Ethiopia: Response to Amnesty International’s report on Ethiopia by Ministry of Foreign Affairs
The Amnesty Report on Ethiopia titled ‘Beyond law enforcement: human rights violation by Ethiopian security forces in Amhara and Oromia Regional States is an extensive document alleging human right violation by the Ethiopian security forces in two districts in the Oromia National Region State (ONRS) and two districts in the Amhara National Regional State (ANRS) in 2019.
We are grateful to see Amnesty’s recognition of the efforts by the Government of Ethiopia (GOE) since 2018 and we reaffirm our resolve to further strengthen our democratic institutions.
While the reform process has at times experienced bumps, the Government of Ethiopia has proven that it remains committed to build a consolidated democracy. For the GOE the loss of a single life is one too many. And if there are, as the report alleges, incidents where violations of rights took place, the GOE will conduct an independent investigation, which the report also recommends, at the appropriate time.
We note that the report in general is a one-sided snapshot security analysis that fails to appropriately capture the broader political trajectory and security developments in Ethiopia since the commencement of the reform. For instance, it deliberately ignored the extensive and successful peace-making efforts in the districts indicated. The peace-making efforts were overwhelmingly supported by the communities and were conducted by the consortium of regional and federal actors in collaboration with local religious and traditional leaders as well as civil society.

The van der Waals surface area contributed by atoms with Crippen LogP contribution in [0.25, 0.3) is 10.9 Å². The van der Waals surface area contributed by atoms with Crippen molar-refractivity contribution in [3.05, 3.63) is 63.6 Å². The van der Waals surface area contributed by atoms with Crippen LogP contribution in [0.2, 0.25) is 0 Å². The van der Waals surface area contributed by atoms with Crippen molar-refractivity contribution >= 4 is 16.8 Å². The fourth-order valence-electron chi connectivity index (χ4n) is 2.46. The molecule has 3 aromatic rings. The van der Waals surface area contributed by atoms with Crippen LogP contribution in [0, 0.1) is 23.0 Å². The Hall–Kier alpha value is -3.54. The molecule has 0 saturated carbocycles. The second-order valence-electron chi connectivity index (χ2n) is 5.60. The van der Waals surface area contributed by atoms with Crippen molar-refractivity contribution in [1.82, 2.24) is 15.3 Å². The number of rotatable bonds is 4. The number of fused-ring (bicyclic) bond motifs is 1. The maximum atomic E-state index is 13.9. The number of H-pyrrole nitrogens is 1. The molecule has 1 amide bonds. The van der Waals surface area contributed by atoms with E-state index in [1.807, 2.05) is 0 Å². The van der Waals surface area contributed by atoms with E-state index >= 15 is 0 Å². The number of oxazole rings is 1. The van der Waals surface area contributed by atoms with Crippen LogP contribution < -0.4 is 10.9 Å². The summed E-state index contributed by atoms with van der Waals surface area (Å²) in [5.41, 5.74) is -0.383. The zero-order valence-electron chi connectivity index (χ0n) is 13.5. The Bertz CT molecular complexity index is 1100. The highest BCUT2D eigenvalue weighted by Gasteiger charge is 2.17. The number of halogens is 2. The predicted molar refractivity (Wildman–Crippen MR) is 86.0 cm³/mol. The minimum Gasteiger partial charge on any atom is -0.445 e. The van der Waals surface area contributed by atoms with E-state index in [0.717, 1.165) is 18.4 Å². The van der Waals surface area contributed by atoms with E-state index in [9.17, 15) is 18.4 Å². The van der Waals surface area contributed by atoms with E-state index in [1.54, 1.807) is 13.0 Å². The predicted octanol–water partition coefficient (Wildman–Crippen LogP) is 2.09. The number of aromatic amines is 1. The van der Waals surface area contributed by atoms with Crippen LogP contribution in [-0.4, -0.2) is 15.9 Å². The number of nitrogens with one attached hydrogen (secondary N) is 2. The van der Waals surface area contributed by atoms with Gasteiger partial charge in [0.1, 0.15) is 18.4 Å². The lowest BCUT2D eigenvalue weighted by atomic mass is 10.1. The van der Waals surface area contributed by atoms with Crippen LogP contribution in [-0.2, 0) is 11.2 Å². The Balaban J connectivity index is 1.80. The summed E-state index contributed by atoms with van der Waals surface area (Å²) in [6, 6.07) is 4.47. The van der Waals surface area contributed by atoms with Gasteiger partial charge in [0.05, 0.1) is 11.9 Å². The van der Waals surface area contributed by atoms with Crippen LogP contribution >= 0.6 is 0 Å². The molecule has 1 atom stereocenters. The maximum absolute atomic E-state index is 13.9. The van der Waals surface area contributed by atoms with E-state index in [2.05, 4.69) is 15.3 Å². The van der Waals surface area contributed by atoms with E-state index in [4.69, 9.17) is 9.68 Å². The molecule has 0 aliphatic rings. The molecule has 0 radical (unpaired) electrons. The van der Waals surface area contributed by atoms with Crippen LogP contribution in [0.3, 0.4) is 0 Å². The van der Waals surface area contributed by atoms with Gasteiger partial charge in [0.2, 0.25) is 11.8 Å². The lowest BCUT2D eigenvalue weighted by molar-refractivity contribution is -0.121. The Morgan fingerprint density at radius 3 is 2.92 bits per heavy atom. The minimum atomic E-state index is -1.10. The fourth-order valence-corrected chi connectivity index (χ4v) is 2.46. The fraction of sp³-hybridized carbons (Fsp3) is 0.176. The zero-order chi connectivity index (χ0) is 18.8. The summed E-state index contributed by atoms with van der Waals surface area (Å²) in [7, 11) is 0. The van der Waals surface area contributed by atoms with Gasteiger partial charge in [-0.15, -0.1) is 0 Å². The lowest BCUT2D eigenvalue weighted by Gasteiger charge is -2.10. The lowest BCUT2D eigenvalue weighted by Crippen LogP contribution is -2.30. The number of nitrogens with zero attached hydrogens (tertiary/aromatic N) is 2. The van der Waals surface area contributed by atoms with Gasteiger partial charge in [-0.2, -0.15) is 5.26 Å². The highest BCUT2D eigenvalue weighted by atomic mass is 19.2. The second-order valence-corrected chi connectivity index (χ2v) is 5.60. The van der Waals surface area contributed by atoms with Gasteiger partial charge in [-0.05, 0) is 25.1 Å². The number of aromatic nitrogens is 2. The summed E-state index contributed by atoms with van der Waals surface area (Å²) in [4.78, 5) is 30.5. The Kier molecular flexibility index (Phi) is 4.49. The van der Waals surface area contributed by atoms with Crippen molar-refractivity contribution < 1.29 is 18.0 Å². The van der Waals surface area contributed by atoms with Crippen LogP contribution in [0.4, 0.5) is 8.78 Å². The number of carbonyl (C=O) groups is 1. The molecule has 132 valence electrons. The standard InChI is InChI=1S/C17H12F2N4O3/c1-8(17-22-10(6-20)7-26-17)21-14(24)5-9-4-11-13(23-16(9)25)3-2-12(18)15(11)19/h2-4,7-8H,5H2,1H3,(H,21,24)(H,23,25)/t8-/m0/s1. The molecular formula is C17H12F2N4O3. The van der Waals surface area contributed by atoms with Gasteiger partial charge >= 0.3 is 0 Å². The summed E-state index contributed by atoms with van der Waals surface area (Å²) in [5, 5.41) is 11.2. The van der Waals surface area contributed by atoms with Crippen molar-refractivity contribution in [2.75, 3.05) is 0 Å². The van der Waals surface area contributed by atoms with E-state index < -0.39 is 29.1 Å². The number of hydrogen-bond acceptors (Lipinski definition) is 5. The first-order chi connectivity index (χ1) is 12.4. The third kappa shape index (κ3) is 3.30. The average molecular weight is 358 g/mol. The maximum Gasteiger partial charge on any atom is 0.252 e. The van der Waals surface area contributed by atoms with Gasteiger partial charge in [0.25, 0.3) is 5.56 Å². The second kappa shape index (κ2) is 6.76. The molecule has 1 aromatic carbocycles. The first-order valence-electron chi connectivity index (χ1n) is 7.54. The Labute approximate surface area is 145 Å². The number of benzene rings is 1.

The GOE’s data, which is also complimented by the several independent agencies, indicates a strong support to the Ethiopian National Defense Force, the Federal Police and other security agencies to ensure law and order in the locations indicated by the report. In addition, the report sidelined the GOE’s preferred mode of engagement to address any security impediments, i.e. through peaceful means that respects the culture of the communities in dispute.
The security forces in collaboration with development and humanitarian agencies repatriated a large number of internally displaced people (IDPs) in a very short period of time. The repatriation has been conducted in a manner that respected the dignity of our citizens and in accordance with global human right concerns that highlighted safe and voluntary return.
Apparently, communal issues across different parts of the country, including in the areas where the report is focused, have been largely resolved. And as the report also indicates, the political space is wide and open. The security problems identified are more of banditry than communal. In today’s Ethiopia, every region and every citizen maintain the right to actively engage in the political affairs of the country at regional and federal levels.
Be that as it may, there are major improvements in the area of security in the two regions at large. Besides being geographically expansive, the two regions were the areas where the reform processes were ignited. And comparatively speaking, Ethiopia’s reform and transition to democracy is much more composed, less bloody and purposefully participatory.
Currently, Ethiopia is fighting the spread of the Covid-19 pandemic and the GOE has focused on forging a national unity of purpose across different sectors and declared a State of Emergency to save lives. We believe, in its rush to collect temporary propaganda gains, it was reckless and unprincipled for the report to deliberately leave out the grave dangers posed by the spread and impact of COVID-19 during the current government response.